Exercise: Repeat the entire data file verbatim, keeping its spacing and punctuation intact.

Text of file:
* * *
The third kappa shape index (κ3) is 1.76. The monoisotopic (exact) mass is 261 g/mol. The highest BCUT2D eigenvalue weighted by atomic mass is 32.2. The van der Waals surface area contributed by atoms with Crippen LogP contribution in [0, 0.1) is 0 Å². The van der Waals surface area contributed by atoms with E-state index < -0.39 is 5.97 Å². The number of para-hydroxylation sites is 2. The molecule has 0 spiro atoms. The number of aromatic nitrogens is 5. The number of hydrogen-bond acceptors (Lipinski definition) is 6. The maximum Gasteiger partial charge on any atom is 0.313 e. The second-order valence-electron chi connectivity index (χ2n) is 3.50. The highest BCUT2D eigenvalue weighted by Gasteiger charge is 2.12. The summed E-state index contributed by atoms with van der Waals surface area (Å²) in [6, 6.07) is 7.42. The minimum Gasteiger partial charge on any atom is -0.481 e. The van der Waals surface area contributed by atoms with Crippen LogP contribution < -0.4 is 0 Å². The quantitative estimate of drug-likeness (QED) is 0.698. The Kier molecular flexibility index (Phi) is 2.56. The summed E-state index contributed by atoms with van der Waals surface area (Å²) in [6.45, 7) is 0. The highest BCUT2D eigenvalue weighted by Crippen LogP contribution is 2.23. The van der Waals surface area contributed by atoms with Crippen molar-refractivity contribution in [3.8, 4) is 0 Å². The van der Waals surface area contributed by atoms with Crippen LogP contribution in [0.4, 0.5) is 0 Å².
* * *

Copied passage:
The third kappa shape index (κ3) is 1.76. The monoisotopic (exact) mass is 261 g/mol. The highest BCUT2D eigenvalue weighted by atomic mass is 32.2. The van der Waals surface area contributed by atoms with Crippen LogP contribution in [0, 0.1) is 0 Å². The van der Waals surface area contributed by atoms with E-state index < -0.39 is 5.97 Å². The number of para-hydroxylation sites is 2. The molecule has 0 spiro atoms. The number of aromatic nitrogens is 5. The number of hydrogen-bond acceptors (Lipinski definition) is 6. The maximum Gasteiger partial charge on any atom is 0.313 e. The second-order valence-electron chi connectivity index (χ2n) is 3.50. The highest BCUT2D eigenvalue weighted by Gasteiger charge is 2.12. The summed E-state index contributed by atoms with van der Waals surface area (Å²) in [6, 6.07) is 7.42. The minimum Gasteiger partial charge on any atom is -0.481 e. The van der Waals surface area contributed by atoms with Crippen LogP contribution < -0.4 is 0 Å². The quantitative estimate of drug-likeness (QED) is 0.698. The Kier molecular flexibility index (Phi) is 2.56. The summed E-state index contributed by atoms with van der Waals surface area (Å²) in [6.45, 7) is 0. The highest BCUT2D eigenvalue weighted by Crippen LogP contribution is 2.23. The van der Waals surface area contributed by atoms with Crippen molar-refractivity contribution in [3.8, 4) is 0 Å². The van der Waals surface area contributed by atoms with Crippen LogP contribution in [0.4, 0.5) is 0 Å².